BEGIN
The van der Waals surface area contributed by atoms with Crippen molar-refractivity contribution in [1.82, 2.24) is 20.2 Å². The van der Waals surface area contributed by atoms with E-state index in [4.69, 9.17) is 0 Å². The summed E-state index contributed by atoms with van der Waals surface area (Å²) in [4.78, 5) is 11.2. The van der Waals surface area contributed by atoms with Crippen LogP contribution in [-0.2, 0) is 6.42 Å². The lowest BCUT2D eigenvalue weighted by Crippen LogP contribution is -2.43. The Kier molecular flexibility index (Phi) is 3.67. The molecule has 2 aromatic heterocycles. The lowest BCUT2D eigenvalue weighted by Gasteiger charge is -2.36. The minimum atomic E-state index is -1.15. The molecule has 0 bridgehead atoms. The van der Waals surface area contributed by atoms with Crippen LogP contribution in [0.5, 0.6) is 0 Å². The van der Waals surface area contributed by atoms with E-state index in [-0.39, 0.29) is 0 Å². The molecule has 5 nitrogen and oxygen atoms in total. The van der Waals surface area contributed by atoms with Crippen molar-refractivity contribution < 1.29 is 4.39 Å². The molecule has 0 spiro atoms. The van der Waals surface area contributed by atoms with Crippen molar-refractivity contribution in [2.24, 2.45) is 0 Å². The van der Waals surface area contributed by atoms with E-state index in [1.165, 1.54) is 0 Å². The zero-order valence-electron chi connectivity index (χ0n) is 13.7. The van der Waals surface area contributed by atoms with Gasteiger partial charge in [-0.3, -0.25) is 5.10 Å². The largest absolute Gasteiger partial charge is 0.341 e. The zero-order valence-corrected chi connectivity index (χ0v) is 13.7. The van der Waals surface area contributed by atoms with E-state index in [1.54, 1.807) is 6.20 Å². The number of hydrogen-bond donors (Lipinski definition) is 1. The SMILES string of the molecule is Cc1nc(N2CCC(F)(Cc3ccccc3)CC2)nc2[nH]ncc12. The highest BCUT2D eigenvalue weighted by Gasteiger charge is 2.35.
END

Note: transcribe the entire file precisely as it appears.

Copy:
The van der Waals surface area contributed by atoms with Crippen molar-refractivity contribution in [1.82, 2.24) is 20.2 Å². The van der Waals surface area contributed by atoms with E-state index in [4.69, 9.17) is 0 Å². The summed E-state index contributed by atoms with van der Waals surface area (Å²) in [4.78, 5) is 11.2. The van der Waals surface area contributed by atoms with Crippen LogP contribution in [-0.2, 0) is 6.42 Å². The lowest BCUT2D eigenvalue weighted by Crippen LogP contribution is -2.43. The Kier molecular flexibility index (Phi) is 3.67. The molecule has 2 aromatic heterocycles. The lowest BCUT2D eigenvalue weighted by Gasteiger charge is -2.36. The minimum atomic E-state index is -1.15. The molecule has 0 bridgehead atoms. The van der Waals surface area contributed by atoms with Crippen LogP contribution in [0.5, 0.6) is 0 Å². The van der Waals surface area contributed by atoms with E-state index in [-0.39, 0.29) is 0 Å². The molecule has 5 nitrogen and oxygen atoms in total. The van der Waals surface area contributed by atoms with Crippen molar-refractivity contribution < 1.29 is 4.39 Å². The molecule has 0 spiro atoms. The van der Waals surface area contributed by atoms with Crippen molar-refractivity contribution in [2.24, 2.45) is 0 Å². The van der Waals surface area contributed by atoms with E-state index in [1.165, 1.54) is 0 Å². The zero-order valence-electron chi connectivity index (χ0n) is 13.7. The van der Waals surface area contributed by atoms with Gasteiger partial charge in [-0.3, -0.25) is 5.10 Å². The largest absolute Gasteiger partial charge is 0.341 e. The zero-order valence-corrected chi connectivity index (χ0v) is 13.7. The van der Waals surface area contributed by atoms with E-state index in [1.54, 1.807) is 6.20 Å². The number of hydrogen-bond donors (Lipinski definition) is 1. The SMILES string of the molecule is Cc1nc(N2CCC(F)(Cc3ccccc3)CC2)nc2[nH]ncc12. The highest BCUT2D eigenvalue weighted by Gasteiger charge is 2.35.